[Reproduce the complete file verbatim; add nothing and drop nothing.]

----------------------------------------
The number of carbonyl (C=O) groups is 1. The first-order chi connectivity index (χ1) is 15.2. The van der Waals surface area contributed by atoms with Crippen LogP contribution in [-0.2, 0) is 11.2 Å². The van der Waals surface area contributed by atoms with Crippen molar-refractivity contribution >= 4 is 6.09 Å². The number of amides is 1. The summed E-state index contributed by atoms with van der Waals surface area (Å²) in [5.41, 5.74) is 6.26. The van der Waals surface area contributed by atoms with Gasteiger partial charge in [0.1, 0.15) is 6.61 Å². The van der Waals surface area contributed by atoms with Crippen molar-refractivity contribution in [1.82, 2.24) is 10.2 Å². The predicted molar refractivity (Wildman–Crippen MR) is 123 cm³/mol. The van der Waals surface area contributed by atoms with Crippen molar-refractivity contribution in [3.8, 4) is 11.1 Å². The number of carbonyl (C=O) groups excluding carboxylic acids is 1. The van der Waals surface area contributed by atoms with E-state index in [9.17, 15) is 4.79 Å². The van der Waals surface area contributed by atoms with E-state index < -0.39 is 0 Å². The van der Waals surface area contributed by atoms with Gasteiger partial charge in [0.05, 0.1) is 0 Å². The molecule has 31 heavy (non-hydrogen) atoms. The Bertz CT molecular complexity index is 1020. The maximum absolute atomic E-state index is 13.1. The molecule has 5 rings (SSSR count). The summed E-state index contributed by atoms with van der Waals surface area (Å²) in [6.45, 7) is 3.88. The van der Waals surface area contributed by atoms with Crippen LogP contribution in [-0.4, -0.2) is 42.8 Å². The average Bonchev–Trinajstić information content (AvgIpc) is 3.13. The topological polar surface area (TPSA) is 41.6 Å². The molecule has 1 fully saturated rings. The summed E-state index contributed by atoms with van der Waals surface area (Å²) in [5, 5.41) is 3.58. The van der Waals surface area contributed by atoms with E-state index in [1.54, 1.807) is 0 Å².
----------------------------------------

The number of carbonyl (C=O) groups is 1. The first-order chi connectivity index (χ1) is 15.2. The van der Waals surface area contributed by atoms with Crippen LogP contribution in [-0.2, 0) is 11.2 Å². The van der Waals surface area contributed by atoms with Crippen molar-refractivity contribution >= 4 is 6.09 Å². The number of amides is 1. The summed E-state index contributed by atoms with van der Waals surface area (Å²) in [5.41, 5.74) is 6.26. The van der Waals surface area contributed by atoms with Gasteiger partial charge in [0.1, 0.15) is 6.61 Å². The van der Waals surface area contributed by atoms with Crippen molar-refractivity contribution in [1.82, 2.24) is 10.2 Å². The predicted molar refractivity (Wildman–Crippen MR) is 123 cm³/mol. The van der Waals surface area contributed by atoms with Crippen molar-refractivity contribution in [3.8, 4) is 11.1 Å². The number of carbonyl (C=O) groups excluding carboxylic acids is 1. The van der Waals surface area contributed by atoms with E-state index in [9.17, 15) is 4.79 Å². The van der Waals surface area contributed by atoms with E-state index < -0.39 is 0 Å². The van der Waals surface area contributed by atoms with Gasteiger partial charge in [0.05, 0.1) is 0 Å². The molecule has 31 heavy (non-hydrogen) atoms. The Bertz CT molecular complexity index is 1020. The maximum absolute atomic E-state index is 13.1. The molecule has 5 rings (SSSR count). The summed E-state index contributed by atoms with van der Waals surface area (Å²) in [6.45, 7) is 3.88. The van der Waals surface area contributed by atoms with Crippen LogP contribution in [-0.4, -0.2) is 42.8 Å². The average Bonchev–Trinajstić information content (AvgIpc) is 3.13. The topological polar surface area (TPSA) is 41.6 Å². The molecule has 1 fully saturated rings. The summed E-state index contributed by atoms with van der Waals surface area (Å²) in [5, 5.41) is 3.58. The van der Waals surface area contributed by atoms with E-state index in [1.54, 1.807) is 0 Å².